The other way generational change matters is that the generation that normalized relations between China and Japan in the 1970s is gone. At that time, you had Japanese policy makers who stayed in China and spoke Chinese, and vice versa — there were really good links. The China bureau of the Ministry of Foreign Affairs in Japan used to be called the China school because it advocated on behalf of pro-China policies. The old links of people who grew up knowing the other country are all gone. In part this is because the world is more global and your neighbours are less important than, say, partners in Africa.
CIGI: What lessons does this case teach us about diplomacy? Is there a model here for other situations?
Manicom: In the book, one thing that comes up is that if you have good working relationships at the bureaucratic level, you can do an awful lot. China and Japan have been very good at negotiating in the past. These are, of course, very sensitive issues. At the bare minimum, basic dispute management took place at the bureaucratic, not political, level. The other lesson is that as tensions have gotten worse, it has been because of the interference of politics and political leaders that are beholden — to their constituencies — to favour a hard anti-China or anti-Japan line. As a corollary of that, it is clear that both countries know how to get along. They have done it for 30 years, and everyone knows what needs to be done with regard to the islands. The issue is that neither side has political leadership willing to incur the cost of domestic resistance.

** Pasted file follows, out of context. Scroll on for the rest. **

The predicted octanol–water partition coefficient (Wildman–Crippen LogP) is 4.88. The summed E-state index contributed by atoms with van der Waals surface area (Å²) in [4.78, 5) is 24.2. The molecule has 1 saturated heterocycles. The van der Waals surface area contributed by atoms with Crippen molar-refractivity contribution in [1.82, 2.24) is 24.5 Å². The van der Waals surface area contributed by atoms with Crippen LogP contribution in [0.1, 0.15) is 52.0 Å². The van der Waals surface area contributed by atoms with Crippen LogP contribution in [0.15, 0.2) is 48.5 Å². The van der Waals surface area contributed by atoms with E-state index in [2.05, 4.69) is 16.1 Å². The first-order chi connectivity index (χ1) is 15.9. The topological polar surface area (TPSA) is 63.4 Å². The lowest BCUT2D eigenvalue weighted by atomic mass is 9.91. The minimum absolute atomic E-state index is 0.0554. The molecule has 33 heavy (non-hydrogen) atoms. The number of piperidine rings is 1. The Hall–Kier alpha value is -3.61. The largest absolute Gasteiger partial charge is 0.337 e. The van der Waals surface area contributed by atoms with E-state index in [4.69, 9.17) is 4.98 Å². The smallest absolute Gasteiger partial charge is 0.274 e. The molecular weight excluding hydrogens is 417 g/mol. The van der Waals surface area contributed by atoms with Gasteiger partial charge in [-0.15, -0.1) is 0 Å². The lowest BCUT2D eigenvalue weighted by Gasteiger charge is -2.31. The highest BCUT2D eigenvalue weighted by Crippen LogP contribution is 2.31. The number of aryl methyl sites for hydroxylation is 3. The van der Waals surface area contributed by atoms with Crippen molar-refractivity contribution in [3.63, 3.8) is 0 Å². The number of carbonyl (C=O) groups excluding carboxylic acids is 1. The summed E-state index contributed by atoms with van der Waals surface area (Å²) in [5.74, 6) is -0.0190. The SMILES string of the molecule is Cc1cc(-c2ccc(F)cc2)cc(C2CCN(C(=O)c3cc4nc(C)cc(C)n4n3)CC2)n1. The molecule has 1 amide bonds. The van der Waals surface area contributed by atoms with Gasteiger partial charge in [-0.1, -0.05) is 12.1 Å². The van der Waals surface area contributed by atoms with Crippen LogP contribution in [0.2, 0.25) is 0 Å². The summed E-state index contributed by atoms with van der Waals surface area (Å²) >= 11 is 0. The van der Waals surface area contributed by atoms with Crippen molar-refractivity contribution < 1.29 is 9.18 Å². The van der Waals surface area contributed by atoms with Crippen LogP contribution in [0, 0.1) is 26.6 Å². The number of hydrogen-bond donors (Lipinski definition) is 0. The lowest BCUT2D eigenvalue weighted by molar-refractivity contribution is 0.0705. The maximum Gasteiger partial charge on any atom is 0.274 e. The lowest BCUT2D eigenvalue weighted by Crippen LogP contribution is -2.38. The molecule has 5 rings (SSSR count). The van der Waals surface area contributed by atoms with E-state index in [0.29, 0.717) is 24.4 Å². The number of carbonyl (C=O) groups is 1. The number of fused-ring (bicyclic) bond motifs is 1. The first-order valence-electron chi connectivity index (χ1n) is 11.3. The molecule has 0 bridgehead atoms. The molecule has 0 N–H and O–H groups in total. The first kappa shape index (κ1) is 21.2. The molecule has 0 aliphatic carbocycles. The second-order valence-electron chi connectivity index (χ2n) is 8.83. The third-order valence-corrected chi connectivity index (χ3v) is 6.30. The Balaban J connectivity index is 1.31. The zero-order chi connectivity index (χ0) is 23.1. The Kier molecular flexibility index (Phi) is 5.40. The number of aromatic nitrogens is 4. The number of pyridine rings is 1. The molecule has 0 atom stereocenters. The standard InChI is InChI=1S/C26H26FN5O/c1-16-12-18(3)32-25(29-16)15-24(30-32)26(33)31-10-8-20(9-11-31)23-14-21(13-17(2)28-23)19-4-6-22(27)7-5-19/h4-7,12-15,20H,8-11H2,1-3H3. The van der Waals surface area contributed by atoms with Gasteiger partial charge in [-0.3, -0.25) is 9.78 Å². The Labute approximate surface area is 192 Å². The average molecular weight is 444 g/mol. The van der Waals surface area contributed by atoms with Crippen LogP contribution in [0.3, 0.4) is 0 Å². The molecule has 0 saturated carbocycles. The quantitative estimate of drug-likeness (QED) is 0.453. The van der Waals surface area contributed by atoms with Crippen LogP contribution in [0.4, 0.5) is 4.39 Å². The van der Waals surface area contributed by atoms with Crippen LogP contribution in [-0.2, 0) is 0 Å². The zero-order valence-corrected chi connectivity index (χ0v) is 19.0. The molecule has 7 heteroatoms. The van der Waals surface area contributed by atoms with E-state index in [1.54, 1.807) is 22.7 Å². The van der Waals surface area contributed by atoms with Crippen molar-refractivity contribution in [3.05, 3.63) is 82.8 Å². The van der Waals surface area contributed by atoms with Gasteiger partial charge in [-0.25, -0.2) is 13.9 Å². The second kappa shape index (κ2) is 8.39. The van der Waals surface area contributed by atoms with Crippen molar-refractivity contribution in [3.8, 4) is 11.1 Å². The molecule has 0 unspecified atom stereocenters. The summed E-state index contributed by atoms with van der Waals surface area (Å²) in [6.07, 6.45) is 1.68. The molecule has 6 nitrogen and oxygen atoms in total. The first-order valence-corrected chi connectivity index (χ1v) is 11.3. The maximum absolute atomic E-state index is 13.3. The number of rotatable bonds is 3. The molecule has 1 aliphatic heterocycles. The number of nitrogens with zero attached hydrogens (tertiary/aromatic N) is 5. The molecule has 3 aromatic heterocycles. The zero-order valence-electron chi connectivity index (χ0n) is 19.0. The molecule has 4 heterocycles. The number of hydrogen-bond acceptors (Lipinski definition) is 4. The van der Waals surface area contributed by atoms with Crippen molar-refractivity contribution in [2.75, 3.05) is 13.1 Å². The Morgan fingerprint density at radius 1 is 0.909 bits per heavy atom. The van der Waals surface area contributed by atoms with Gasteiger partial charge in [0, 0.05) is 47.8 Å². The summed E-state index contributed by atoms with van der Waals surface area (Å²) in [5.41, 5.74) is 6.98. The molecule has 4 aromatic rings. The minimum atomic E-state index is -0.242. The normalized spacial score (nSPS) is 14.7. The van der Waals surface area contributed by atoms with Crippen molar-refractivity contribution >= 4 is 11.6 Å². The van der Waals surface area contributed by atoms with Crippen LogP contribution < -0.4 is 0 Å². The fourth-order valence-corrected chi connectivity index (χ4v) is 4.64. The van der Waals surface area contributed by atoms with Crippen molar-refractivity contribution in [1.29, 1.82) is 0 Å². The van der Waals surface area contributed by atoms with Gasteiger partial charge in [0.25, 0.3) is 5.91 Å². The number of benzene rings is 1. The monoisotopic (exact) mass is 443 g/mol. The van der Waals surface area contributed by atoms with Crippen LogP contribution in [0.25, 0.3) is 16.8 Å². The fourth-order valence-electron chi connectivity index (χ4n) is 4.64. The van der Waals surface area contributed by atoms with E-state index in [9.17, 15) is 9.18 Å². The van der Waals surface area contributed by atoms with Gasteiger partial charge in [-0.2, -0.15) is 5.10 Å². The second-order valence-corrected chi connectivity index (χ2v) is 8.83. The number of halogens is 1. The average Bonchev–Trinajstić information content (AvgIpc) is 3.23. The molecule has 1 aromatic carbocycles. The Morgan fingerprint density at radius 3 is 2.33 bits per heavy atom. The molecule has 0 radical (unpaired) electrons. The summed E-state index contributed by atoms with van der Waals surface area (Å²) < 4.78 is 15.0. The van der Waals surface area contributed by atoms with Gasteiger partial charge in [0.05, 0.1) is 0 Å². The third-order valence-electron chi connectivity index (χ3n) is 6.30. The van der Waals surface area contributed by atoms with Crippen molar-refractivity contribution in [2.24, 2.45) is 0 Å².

At the end of the day, these islands and the maritime space around them can be shared. In the last chapter of my book, I discuss how each issue is not mutually exclusive. You can share ocean space; it is not impossible. But regrettably, the fact that both China and Japan would incur domestic political costs keeps this dispute active.